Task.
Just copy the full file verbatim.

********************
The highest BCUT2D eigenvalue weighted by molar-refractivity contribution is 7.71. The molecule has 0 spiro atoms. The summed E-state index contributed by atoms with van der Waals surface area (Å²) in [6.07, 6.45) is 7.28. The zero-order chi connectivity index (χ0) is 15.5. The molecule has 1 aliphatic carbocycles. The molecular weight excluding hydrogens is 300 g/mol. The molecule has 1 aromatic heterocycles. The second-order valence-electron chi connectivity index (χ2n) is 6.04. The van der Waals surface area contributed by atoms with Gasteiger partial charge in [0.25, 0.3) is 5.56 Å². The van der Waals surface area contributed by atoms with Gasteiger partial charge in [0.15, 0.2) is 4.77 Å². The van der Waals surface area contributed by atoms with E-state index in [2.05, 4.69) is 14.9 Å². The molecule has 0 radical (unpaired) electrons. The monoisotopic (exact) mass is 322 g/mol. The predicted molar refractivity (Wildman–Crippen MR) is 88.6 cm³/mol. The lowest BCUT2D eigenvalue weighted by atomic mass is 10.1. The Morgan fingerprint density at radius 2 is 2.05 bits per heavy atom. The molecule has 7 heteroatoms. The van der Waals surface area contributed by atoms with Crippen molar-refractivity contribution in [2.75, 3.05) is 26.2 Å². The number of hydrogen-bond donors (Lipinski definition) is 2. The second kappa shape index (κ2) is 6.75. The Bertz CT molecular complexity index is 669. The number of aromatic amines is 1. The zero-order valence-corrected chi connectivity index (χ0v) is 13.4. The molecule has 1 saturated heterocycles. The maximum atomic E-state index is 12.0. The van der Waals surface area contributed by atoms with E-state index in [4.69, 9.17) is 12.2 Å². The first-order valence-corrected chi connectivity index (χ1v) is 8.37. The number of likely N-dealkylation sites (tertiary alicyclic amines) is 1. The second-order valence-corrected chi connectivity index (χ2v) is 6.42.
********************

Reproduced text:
The highest BCUT2D eigenvalue weighted by molar-refractivity contribution is 7.71. The molecule has 0 spiro atoms. The summed E-state index contributed by atoms with van der Waals surface area (Å²) in [6.07, 6.45) is 7.28. The zero-order chi connectivity index (χ0) is 15.5. The molecule has 1 aliphatic carbocycles. The molecular weight excluding hydrogens is 300 g/mol. The molecule has 1 aromatic heterocycles. The second-order valence-electron chi connectivity index (χ2n) is 6.04. The van der Waals surface area contributed by atoms with Gasteiger partial charge in [0.25, 0.3) is 5.56 Å². The van der Waals surface area contributed by atoms with Gasteiger partial charge in [0.15, 0.2) is 4.77 Å². The van der Waals surface area contributed by atoms with E-state index in [2.05, 4.69) is 14.9 Å². The molecule has 0 radical (unpaired) electrons. The monoisotopic (exact) mass is 322 g/mol. The predicted molar refractivity (Wildman–Crippen MR) is 88.6 cm³/mol. The lowest BCUT2D eigenvalue weighted by atomic mass is 10.1. The Morgan fingerprint density at radius 2 is 2.05 bits per heavy atom. The molecule has 7 heteroatoms. The van der Waals surface area contributed by atoms with Crippen molar-refractivity contribution in [2.75, 3.05) is 26.2 Å². The number of hydrogen-bond donors (Lipinski definition) is 2. The second kappa shape index (κ2) is 6.75. The Bertz CT molecular complexity index is 669. The number of aromatic amines is 1. The zero-order valence-corrected chi connectivity index (χ0v) is 13.4. The molecule has 1 saturated heterocycles. The maximum atomic E-state index is 12.0. The van der Waals surface area contributed by atoms with E-state index in [4.69, 9.17) is 12.2 Å². The first-order valence-corrected chi connectivity index (χ1v) is 8.37. The number of likely N-dealkylation sites (tertiary alicyclic amines) is 1. The second-order valence-corrected chi connectivity index (χ2v) is 6.42.